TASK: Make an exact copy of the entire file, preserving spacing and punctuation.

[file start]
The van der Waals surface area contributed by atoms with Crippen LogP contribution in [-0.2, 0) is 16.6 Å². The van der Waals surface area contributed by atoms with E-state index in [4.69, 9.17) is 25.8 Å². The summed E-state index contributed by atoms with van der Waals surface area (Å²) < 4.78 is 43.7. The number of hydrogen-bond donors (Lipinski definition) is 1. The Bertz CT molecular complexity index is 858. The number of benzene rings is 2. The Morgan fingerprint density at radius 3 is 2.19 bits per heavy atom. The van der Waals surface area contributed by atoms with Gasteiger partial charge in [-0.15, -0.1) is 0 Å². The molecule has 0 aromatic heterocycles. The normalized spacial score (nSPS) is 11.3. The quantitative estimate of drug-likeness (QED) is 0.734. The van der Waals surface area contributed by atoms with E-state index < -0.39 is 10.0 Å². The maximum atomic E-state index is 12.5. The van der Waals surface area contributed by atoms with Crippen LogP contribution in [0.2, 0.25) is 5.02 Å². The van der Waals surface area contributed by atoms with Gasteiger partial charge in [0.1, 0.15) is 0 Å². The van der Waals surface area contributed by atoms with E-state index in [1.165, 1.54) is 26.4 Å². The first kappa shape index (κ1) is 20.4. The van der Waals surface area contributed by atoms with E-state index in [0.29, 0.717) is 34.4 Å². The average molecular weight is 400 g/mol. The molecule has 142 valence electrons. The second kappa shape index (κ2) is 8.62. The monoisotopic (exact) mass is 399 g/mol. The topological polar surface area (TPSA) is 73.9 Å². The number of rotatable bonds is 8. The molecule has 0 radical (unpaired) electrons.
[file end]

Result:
The van der Waals surface area contributed by atoms with Crippen LogP contribution in [-0.2, 0) is 16.6 Å². The van der Waals surface area contributed by atoms with E-state index in [4.69, 9.17) is 25.8 Å². The summed E-state index contributed by atoms with van der Waals surface area (Å²) < 4.78 is 43.7. The number of hydrogen-bond donors (Lipinski definition) is 1. The Bertz CT molecular complexity index is 858. The number of benzene rings is 2. The Morgan fingerprint density at radius 3 is 2.19 bits per heavy atom. The van der Waals surface area contributed by atoms with Gasteiger partial charge in [-0.15, -0.1) is 0 Å². The molecule has 0 aromatic heterocycles. The normalized spacial score (nSPS) is 11.3. The quantitative estimate of drug-likeness (QED) is 0.734. The van der Waals surface area contributed by atoms with E-state index < -0.39 is 10.0 Å². The maximum atomic E-state index is 12.5. The van der Waals surface area contributed by atoms with Crippen LogP contribution in [0.2, 0.25) is 5.02 Å². The van der Waals surface area contributed by atoms with Gasteiger partial charge in [0.1, 0.15) is 0 Å². The van der Waals surface area contributed by atoms with E-state index in [1.165, 1.54) is 26.4 Å². The first kappa shape index (κ1) is 20.4. The van der Waals surface area contributed by atoms with E-state index in [0.29, 0.717) is 34.4 Å². The average molecular weight is 400 g/mol. The molecule has 142 valence electrons. The second kappa shape index (κ2) is 8.62. The monoisotopic (exact) mass is 399 g/mol. The topological polar surface area (TPSA) is 73.9 Å². The number of rotatable bonds is 8. The molecule has 0 radical (unpaired) electrons.